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Here is the plan: http://www.regina.ca/AssetFactory.aspx?did=4277

Here is a map of the "Top-down" Plan that is recommended:

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  #29  
Old Posted Mar 9, 2010, 9:01 PM
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youngregina youngregina is offline
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I cant tell if that is absolutely horrible or not? there is just something off about it that i cant quite put my finger on.
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  #30  
Old Posted Mar 9, 2010, 9:56 PM
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Quote:
Originally Posted by youngregina View Post
I cant tell if that is absolutely horrible or not? there is just something off about it that i cant quite put my finger on.
One thing I am wondering is why route 13 is heading out past the Wascana Country Club. Plus, what member of the Club would even consider riding transit?

I do commend it though for having service to the airport, more shuttle routes and more express routes. I really don't understand why almost every route in the city (in the current plan) must go downtown.
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  #31  
Old Posted Mar 10, 2010, 1:23 PM
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While I like the concept of not routing everything through downtown, the only reason I have taken public transit in my "adult" life is to go to and from work on snow events. The existing "every route through downtown" service has provided me with fast, no transfer, but never on-time, service. If they go with any of the proposed route changes, I will no longer consider public transit an option. I see longer routes and more transfers. I will, instead, wake up thirty minutes earlier and walk to work.

Last edited by babo; Mar 10, 2010 at 1:49 PM. Reason: Do I need a reason?
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  #32  
Old Posted Mar 10, 2010, 5:07 PM
madsad madsad is offline
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Quote:
Originally Posted by djforsberg View Post
One thing I am wondering is why route 13 is heading out past the Wascana Country Club. Plus, what member of the Club would even consider riding transit?
The area south of Varsity Park and east of the Wascana Club is identified in the SE sector development plan as the site of a future greenfield suburban neighbourhood. Route 13 is directed to eventually provide service to this area.

Also, the Wascana Club undoubtedly has employees that could possibly be a market for transit, but I question the logic behind someone with no access to a car seeking employment at the Wascana Club...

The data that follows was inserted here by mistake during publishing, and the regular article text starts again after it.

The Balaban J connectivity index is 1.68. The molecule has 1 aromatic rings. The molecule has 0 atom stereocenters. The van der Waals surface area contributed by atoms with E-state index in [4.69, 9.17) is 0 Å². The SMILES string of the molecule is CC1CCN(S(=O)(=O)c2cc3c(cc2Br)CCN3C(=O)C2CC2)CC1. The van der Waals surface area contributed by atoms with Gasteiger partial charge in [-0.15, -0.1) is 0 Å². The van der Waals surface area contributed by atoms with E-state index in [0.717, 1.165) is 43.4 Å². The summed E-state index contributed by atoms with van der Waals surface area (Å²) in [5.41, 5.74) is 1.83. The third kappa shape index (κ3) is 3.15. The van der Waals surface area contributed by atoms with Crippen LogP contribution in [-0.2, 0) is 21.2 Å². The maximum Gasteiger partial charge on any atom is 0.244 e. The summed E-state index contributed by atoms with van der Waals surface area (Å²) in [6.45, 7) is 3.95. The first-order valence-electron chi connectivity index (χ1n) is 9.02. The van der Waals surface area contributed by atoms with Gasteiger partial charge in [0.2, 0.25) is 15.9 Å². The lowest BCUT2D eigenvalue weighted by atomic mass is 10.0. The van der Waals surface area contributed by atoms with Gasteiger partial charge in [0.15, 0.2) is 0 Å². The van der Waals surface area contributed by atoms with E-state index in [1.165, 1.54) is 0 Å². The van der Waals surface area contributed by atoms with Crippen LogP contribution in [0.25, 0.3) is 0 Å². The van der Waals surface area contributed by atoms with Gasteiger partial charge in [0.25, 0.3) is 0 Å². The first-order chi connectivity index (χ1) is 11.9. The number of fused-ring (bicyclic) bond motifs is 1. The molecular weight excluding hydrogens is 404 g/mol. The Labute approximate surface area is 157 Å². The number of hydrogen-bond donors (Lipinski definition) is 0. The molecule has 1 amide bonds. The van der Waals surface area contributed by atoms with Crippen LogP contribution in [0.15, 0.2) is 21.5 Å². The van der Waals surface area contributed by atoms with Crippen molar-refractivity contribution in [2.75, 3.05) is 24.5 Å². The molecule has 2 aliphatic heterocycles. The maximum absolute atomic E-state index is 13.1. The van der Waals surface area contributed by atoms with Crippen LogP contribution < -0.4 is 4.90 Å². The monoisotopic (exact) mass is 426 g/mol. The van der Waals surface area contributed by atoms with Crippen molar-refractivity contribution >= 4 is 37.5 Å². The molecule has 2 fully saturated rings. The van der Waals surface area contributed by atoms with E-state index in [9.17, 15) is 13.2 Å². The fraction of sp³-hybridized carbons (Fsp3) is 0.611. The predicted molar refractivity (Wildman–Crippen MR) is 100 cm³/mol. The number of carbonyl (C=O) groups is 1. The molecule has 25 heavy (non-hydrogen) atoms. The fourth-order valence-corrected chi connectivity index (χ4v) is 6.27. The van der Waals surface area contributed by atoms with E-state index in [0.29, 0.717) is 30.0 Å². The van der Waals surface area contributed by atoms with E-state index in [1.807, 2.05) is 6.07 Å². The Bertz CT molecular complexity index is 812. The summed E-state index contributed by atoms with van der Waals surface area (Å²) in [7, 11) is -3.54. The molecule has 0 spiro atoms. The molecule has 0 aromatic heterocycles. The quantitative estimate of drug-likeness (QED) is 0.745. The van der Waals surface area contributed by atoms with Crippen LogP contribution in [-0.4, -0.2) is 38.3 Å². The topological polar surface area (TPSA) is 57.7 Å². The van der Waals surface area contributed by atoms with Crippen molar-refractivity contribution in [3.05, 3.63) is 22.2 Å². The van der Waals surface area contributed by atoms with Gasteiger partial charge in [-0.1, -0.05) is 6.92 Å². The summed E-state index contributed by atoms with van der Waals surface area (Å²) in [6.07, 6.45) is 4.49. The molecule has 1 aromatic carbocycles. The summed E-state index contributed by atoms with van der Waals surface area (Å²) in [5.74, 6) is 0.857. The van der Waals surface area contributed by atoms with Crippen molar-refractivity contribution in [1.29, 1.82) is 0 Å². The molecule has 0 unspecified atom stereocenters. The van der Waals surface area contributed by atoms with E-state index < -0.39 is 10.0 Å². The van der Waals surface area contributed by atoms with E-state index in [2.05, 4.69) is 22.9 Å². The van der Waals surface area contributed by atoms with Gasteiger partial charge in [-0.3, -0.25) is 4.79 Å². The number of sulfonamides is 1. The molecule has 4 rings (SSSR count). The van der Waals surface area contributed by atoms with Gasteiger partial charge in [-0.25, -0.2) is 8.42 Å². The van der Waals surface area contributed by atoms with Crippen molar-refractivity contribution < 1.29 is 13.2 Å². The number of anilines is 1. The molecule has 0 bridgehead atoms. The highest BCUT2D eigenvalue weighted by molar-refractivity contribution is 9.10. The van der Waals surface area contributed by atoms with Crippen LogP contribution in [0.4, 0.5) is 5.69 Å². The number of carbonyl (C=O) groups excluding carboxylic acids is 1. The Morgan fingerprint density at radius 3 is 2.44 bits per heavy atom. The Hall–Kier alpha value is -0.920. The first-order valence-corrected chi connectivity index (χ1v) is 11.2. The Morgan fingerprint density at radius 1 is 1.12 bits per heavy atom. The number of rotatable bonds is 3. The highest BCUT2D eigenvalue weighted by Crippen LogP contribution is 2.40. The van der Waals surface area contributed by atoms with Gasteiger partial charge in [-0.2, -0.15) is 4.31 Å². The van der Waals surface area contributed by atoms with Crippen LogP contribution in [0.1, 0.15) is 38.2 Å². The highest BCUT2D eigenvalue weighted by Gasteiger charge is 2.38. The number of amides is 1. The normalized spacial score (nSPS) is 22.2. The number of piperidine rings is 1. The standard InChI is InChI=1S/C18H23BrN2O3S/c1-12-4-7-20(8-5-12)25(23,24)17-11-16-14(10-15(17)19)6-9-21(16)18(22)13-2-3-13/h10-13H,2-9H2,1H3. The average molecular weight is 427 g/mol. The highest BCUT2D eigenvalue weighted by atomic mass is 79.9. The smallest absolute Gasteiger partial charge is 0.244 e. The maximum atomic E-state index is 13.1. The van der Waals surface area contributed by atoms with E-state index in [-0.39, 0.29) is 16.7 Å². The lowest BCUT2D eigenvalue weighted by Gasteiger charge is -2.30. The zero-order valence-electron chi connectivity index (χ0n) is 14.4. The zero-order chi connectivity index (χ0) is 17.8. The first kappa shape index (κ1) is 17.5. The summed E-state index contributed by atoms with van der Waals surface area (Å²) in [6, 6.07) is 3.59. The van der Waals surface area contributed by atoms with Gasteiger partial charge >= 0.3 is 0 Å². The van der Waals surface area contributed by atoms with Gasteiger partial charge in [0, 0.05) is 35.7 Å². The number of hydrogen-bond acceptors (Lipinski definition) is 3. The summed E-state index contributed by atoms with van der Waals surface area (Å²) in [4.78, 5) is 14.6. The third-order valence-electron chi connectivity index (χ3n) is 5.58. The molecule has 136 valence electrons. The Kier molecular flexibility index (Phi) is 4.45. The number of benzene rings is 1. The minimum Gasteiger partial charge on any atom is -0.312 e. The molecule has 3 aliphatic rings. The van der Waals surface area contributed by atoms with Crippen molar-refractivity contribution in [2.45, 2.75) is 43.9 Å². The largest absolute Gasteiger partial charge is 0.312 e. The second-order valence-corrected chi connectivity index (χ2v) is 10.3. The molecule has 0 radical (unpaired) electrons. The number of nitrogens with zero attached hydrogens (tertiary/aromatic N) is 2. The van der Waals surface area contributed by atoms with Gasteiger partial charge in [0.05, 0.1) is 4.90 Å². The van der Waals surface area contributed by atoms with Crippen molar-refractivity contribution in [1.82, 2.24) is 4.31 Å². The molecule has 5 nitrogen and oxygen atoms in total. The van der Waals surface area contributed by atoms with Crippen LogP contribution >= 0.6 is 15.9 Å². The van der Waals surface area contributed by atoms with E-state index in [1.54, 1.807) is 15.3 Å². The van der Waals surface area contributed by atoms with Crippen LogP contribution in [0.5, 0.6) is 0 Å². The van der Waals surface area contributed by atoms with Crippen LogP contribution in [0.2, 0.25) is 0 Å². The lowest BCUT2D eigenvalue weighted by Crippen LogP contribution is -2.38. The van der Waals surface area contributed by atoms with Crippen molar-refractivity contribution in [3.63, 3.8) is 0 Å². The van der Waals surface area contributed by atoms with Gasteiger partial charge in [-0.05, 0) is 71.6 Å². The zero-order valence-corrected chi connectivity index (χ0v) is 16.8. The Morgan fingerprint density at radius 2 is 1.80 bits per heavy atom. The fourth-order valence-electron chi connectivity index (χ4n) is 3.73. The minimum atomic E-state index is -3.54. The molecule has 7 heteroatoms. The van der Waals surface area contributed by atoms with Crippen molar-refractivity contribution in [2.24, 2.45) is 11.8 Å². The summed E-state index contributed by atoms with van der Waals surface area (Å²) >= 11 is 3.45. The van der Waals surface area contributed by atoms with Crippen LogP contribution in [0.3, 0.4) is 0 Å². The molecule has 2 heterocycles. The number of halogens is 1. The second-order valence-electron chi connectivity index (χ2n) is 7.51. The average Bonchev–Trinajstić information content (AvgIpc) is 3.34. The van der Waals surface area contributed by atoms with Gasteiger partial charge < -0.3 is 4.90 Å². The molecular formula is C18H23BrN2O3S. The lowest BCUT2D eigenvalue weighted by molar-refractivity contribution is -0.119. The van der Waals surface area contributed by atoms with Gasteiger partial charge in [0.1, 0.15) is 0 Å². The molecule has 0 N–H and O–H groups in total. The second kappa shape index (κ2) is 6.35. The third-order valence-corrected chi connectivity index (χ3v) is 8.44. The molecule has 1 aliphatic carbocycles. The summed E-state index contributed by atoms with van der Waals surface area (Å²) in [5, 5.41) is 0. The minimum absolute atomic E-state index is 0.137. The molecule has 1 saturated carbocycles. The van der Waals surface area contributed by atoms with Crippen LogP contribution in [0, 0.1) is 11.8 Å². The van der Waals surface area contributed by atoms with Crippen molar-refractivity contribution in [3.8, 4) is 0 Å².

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  #33  
Old Posted Mar 11, 2010, 5:24 AM
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youngregina youngregina is offline
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I drove to test out route number 11 on the top-down plan. From Southland mall, assuming the stop at southland takes 7 minutes to enter, stop and exit the place; to ross industrial and ross and the exit to henderson takes approximately 40 minutes. Also, from southland to downtown on this route took me approximately 12 minutes. I did this during rush hour, to get a sense of how long it will take for the bus during off-peak hours. However I would change a few things about the route. Especcially the fact that as it exits the downtown, the bus turns off sask drive and heads along south railway and dewdney. I would have taken sask drive to winnipeg, then winnipeg to dewdney as it would be closer to residents and would reach residents deeper in along sask drive. On another note, I do believe the route should have bus bays along lewvan, to stop once at intersections and once between intersections along lewvan, as to reach out to a larger number of passengers in the normandy heights area.
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  #34  
Old Posted Mar 12, 2010, 7:57 AM
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There are some wealthy/rural people that want public transit because they genuinely want to use it, there just aren't many of them. We had a suburban bus route through a rich, rural neighbourhood here last year and it averaged 1 person per run. A similar one to the north averaged 0.5 people per run. The first route was actually requested by a handful of people and probably only failed because it was a fixed service route instead of demand responsive (something like dial-a-bus).